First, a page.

After you create a super metrics, you assign it to one or more object types. For instance, you could assign a super metrics to cluster object (resource kinds) that calculates the average memory demand on all virtual machines in the cluster.
Super metrics can be found on the Content page.
When creating a super metric, there are several different functions to choose from for your formula. They are either looping functions or single functions. Looping functions work on more than one value and single functions on a single value.
Also, there are three different
: The ability to apply a looping function (sum, Rollup , avg ) to a group of resources that all have the same metrics. etc
- Generic Resource: The ability to combine metrics on a type of resource using standard mathematical operators.
Specific resource or pass-through: The ability to combine specific resource and apply them to any resource. metris
The looping functions are:
: Average of avg values collected : Combines all of the values of the metrics of the included objects in a single metric timeline combine : Number of values collected count : Maximum value of the collected values max : Minimum value of the collected values min : Total of the collected values sum
The last function that needs to be discussed is depth, depth supports multilayer
Let's build out a super metric to show the average CPU utilization for all the virtual machines on a host. First, we are going to select the looping function of
Next we are going to select the left parenthesis
On the Object Types, we are going to drop down the Adapter Type drop-down list and select
From the object types that appear, we are going to scroll down until we find Virtual Machine and select it. In the lower left panel, on the Metrics list, we are going to expand the CPU category, then scroll down and double-click the Usage (%) metric.
In the above picture, we can see that the formula shows in the top panel as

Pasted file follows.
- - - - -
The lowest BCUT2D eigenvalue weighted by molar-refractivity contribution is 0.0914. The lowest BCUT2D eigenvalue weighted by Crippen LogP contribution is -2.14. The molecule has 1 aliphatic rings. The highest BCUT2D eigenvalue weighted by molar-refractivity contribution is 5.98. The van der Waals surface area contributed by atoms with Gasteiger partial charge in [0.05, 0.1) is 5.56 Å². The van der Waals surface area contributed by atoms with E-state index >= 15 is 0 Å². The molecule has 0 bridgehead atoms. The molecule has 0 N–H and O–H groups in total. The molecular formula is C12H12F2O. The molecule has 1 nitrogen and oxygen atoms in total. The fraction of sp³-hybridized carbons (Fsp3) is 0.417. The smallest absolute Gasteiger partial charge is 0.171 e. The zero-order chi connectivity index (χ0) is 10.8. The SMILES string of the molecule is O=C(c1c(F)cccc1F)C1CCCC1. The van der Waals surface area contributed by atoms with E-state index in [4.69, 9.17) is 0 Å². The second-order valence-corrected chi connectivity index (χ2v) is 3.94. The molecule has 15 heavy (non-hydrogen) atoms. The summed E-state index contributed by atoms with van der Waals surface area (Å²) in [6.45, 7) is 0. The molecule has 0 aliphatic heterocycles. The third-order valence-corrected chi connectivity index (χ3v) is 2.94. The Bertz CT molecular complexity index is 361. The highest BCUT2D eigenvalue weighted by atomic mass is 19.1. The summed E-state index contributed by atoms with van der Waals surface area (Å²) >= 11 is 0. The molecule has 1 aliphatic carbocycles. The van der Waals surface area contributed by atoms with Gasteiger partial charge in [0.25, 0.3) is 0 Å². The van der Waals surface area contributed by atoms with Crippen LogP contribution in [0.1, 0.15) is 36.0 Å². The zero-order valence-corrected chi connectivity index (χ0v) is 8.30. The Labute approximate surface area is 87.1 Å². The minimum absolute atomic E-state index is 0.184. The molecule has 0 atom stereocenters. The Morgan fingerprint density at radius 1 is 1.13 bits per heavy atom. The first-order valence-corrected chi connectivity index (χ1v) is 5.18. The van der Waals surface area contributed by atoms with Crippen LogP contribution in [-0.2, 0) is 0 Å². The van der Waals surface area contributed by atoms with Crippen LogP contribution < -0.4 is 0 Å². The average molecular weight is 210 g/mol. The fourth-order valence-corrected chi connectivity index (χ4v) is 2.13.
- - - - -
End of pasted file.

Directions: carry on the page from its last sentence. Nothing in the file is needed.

Give your super metric a name, you can see in my example I have used the name Average Virtual Machine CPU Usage %.
Next we are going to verify the super metric formula is working. Click the Visualize Super Metric button. On Object Types, click the Adapter Type drop-down menu and select
After you verified that your super metric works, we need to add it to an object. On the Objects Types tab we are going to click the + button to add a new object type.
Before we can see our super metric in All Metrics on the Troubleshooting tab, we need to add it to the default policy. We are going to edit the
Drop-down the Attribute Type filter and uncheck Metric and Property, this will bring up only the super metric you created.
Change the State of the super metrics from Inherited to Local and save your changes.
Our super metrics should now be available in All Metrics under Troubleshooting, because we set the Object Type as Host System, we will only see this super metrics when a host has been selected. In the picture below, I
the Super Metrics tree and Average Virtual Machine CPU Usage % is available have expand labesx07.home.virtlab.com. for
After double-clicking the metrics, a chart for the average virtual machine CPU usage % on labesx07 displays on the right; below that chart is CPU usage of the two virtual machines on the host. The SCOM virtual machine is running between 4.14% and 4.76% and the VMware vCenter Server Production virtual machine is running between 8.43% and 9.58%. The virtual machine average for both is 6.45% at that specific point in time.
This is merely a sample of what you can do with super metrics. Super metrics are really powerful, they are certainly worth exploring to find out how it can enhance your monitoring capabilities.